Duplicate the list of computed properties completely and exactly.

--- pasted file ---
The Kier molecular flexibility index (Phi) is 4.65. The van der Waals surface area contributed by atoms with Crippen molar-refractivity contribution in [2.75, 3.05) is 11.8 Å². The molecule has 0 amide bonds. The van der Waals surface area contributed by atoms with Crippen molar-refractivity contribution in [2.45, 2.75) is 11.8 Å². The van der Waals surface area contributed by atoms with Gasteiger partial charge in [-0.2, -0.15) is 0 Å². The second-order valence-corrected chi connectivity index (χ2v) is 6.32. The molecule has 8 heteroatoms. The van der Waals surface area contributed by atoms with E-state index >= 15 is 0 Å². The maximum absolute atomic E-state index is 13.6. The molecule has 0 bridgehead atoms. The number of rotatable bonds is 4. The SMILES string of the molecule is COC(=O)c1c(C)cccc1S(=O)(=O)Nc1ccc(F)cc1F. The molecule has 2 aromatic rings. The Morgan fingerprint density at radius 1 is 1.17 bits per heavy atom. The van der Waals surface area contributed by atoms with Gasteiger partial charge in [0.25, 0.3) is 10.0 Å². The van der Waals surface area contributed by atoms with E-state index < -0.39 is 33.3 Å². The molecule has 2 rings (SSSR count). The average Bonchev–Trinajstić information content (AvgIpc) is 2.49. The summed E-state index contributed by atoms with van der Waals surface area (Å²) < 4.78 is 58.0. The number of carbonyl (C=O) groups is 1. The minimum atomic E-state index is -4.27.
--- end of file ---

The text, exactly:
The Kier molecular flexibility index (Phi) is 4.65. The van der Waals surface area contributed by atoms with Crippen molar-refractivity contribution in [2.75, 3.05) is 11.8 Å². The molecule has 0 amide bonds. The van der Waals surface area contributed by atoms with Crippen molar-refractivity contribution in [2.45, 2.75) is 11.8 Å². The van der Waals surface area contributed by atoms with Gasteiger partial charge in [-0.2, -0.15) is 0 Å². The second-order valence-corrected chi connectivity index (χ2v) is 6.32. The molecule has 8 heteroatoms. The van der Waals surface area contributed by atoms with E-state index >= 15 is 0 Å². The maximum absolute atomic E-state index is 13.6. The molecule has 0 bridgehead atoms. The number of rotatable bonds is 4. The SMILES string of the molecule is COC(=O)c1c(C)cccc1S(=O)(=O)Nc1ccc(F)cc1F. The molecule has 2 aromatic rings. The Morgan fingerprint density at radius 1 is 1.17 bits per heavy atom. The van der Waals surface area contributed by atoms with Gasteiger partial charge in [0.25, 0.3) is 10.0 Å². The van der Waals surface area contributed by atoms with E-state index < -0.39 is 33.3 Å². The molecule has 2 rings (SSSR count). The average Bonchev–Trinajstić information content (AvgIpc) is 2.49. The summed E-state index contributed by atoms with van der Waals surface area (Å²) < 4.78 is 58.0. The number of carbonyl (C=O) groups is 1. The minimum atomic E-state index is -4.27.